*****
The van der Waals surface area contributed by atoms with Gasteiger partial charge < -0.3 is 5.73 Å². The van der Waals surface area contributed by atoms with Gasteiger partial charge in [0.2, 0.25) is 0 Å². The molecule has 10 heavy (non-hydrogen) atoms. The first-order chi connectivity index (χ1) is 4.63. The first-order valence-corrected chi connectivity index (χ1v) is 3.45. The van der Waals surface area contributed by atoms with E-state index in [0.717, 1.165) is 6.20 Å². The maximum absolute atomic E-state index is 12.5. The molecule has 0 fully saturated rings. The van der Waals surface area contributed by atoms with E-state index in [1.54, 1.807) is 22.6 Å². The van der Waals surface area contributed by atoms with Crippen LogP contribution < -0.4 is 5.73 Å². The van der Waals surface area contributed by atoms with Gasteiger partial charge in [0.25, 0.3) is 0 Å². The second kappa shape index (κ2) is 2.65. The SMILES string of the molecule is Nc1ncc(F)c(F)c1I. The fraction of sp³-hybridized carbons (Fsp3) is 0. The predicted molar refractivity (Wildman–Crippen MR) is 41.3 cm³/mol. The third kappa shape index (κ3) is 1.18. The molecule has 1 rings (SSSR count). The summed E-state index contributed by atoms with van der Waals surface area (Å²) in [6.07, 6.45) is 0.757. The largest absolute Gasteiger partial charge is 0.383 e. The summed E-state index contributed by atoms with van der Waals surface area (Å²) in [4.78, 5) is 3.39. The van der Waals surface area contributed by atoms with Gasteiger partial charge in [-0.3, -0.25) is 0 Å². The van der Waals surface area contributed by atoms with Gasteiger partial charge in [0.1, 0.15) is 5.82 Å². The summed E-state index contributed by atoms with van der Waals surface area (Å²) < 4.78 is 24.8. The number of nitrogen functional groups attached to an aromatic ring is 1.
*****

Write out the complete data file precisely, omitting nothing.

The van der Waals surface area contributed by atoms with Gasteiger partial charge < -0.3 is 5.73 Å². The van der Waals surface area contributed by atoms with Gasteiger partial charge in [0.2, 0.25) is 0 Å². The molecule has 10 heavy (non-hydrogen) atoms. The first-order chi connectivity index (χ1) is 4.63. The first-order valence-corrected chi connectivity index (χ1v) is 3.45. The van der Waals surface area contributed by atoms with E-state index in [0.717, 1.165) is 6.20 Å². The maximum absolute atomic E-state index is 12.5. The molecule has 0 fully saturated rings. The van der Waals surface area contributed by atoms with E-state index in [1.54, 1.807) is 22.6 Å². The van der Waals surface area contributed by atoms with Crippen LogP contribution < -0.4 is 5.73 Å². The van der Waals surface area contributed by atoms with Gasteiger partial charge in [0.25, 0.3) is 0 Å². The second kappa shape index (κ2) is 2.65. The SMILES string of the molecule is Nc1ncc(F)c(F)c1I. The fraction of sp³-hybridized carbons (Fsp3) is 0. The predicted molar refractivity (Wildman–Crippen MR) is 41.3 cm³/mol. The third kappa shape index (κ3) is 1.18. The molecule has 1 rings (SSSR count). The summed E-state index contributed by atoms with van der Waals surface area (Å²) in [6.07, 6.45) is 0.757. The largest absolute Gasteiger partial charge is 0.383 e. The summed E-state index contributed by atoms with van der Waals surface area (Å²) in [4.78, 5) is 3.39. The van der Waals surface area contributed by atoms with Gasteiger partial charge in [-0.3, -0.25) is 0 Å². The van der Waals surface area contributed by atoms with Gasteiger partial charge in [0.1, 0.15) is 5.82 Å². The summed E-state index contributed by atoms with van der Waals surface area (Å²) < 4.78 is 24.8. The number of nitrogen functional groups attached to an aromatic ring is 1.